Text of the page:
I’ve been working on B2B solutions for a very long time (dating almost all the way back to the turn of the millennia), and in that time I’ve come to realize that far too many applications try to be everything to everyone, and as a result really wind up serving nobody at all. You can see this in many product designs that try to capture all of the possible things that you could do at a given point in time, rather than leading you through a logical path, or showing you the most likely things that you may want to do. As much heat as I give the “ribbon” change that Microsoft introduced in Office a few (many) years back — conceptually, it was the right thing. It focuses you on the specific things that you need to do in some contextual space, without requiring you to remember which specific menu item someone decided to hide that option under. While the rollout was challenging, in my opinion, the approach really encapsulates a concept that I like to call “build for the novice, enable the expert”.
There are a lot of different hats we wear as Product Managers, which means that there are a great many opportunities for us to do the right thing, at the right time, for the right people. But the inverse of that is also true — by virtue of wearing so many hats, there are a lot of opportunities for us to do the wrong thing, at the wrong time, for the wrong people. These anti-patterns have a tendency to sneak up on us and bite us when we’re least expecting it, and therefore least prepared for them. But by being aware of them, we can keep our eyes open and try to avoid them if we spy them sneaking up on us in our rear-view mirror. This is far from an exhaustive list, but I’ve compiled five mistakes that Product Managers often make that set us up for almost inevitable failure.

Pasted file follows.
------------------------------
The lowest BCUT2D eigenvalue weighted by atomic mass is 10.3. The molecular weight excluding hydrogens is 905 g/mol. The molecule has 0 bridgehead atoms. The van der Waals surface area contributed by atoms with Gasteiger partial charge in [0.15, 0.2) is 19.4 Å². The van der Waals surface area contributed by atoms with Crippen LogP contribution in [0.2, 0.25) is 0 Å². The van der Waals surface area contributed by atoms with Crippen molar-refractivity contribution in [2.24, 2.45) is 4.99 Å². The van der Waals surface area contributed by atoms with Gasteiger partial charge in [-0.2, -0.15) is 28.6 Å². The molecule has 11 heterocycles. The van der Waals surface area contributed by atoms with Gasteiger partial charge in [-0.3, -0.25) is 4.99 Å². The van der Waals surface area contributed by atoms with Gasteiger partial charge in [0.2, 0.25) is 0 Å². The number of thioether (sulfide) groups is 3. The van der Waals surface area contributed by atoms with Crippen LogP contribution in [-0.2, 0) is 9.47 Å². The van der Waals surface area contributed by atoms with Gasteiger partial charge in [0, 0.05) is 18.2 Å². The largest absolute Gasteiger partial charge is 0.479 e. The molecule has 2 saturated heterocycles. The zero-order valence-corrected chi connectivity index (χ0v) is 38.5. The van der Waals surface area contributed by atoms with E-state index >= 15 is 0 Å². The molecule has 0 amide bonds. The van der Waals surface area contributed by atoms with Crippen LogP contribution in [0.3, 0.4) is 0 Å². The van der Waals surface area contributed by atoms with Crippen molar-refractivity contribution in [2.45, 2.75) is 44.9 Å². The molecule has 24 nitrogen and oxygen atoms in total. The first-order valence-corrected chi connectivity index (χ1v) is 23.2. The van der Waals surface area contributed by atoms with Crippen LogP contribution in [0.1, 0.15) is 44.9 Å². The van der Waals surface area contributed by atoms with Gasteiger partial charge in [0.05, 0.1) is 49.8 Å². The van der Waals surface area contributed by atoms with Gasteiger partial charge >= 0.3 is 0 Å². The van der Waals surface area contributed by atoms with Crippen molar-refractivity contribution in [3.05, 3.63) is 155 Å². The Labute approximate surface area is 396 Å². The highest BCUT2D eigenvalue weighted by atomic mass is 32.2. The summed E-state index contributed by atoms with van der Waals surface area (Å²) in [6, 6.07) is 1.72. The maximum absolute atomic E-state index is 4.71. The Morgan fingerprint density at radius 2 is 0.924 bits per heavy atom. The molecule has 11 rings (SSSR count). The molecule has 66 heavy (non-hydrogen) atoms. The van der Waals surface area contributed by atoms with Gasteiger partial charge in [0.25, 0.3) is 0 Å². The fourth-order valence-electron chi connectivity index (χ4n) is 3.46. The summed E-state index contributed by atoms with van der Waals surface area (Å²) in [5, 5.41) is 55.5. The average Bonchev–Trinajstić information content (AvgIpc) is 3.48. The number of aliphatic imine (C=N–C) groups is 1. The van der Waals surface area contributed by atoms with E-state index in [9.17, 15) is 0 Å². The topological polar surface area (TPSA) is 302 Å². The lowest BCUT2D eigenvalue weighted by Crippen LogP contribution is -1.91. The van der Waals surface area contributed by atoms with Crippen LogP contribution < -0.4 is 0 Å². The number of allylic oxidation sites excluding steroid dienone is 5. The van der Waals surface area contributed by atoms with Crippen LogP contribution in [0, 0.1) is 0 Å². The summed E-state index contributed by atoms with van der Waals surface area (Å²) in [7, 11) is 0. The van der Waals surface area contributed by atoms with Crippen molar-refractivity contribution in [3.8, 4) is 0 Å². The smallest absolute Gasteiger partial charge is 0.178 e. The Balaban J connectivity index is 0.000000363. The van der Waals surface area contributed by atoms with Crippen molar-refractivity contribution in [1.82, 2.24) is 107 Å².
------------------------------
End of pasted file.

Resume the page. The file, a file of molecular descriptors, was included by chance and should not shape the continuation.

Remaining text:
There are a great many company cultures in the world that go out of their way to avoid conflict of any kind. And, while the intent is good — nobody wants to work in a combative workplace — the common practice of lumping all conflict together into a single bucket and trying to toss it out the window winds up being counterproductive in many ways. You see, conflict isn’t always a bad thing; certain types of conflict actually make us better at what we do. When we engage in constructive conflict, we hone our ideas, challenge our own assumptions and biases, and push others to do the same. In an environment completely absent all conflict, we might as well all just be “yes men” and simply rubber-stamp every idea that comes around. Successful businesses are not built that way. Here are some things to think about when it comes to engaging in constructive conflict.
At some point in my meanderings online, I heard tell of a Slack channel that had been set up for Product Managers to engage with each other and discuss topics of concern to those in the profession. And, being the Clever PM that I am, I had no choice but to check it out — that channel turned out to be hosted by the folks at the Product Coalition, and administered by none other than Jay Stansell. The channel has turned out to be an exceptionally popular location for PMs to share articles they’ve written, ask for thoughts or feedback on idea that they have about how to improve the craft, and even to just humbly ask for advice when they’ve hit a brick wall on something. When creating my list of participants for this 10 Questions series, I knew right away that I’d want Jay’s thoughts on the role, and he was more than happy to oblige.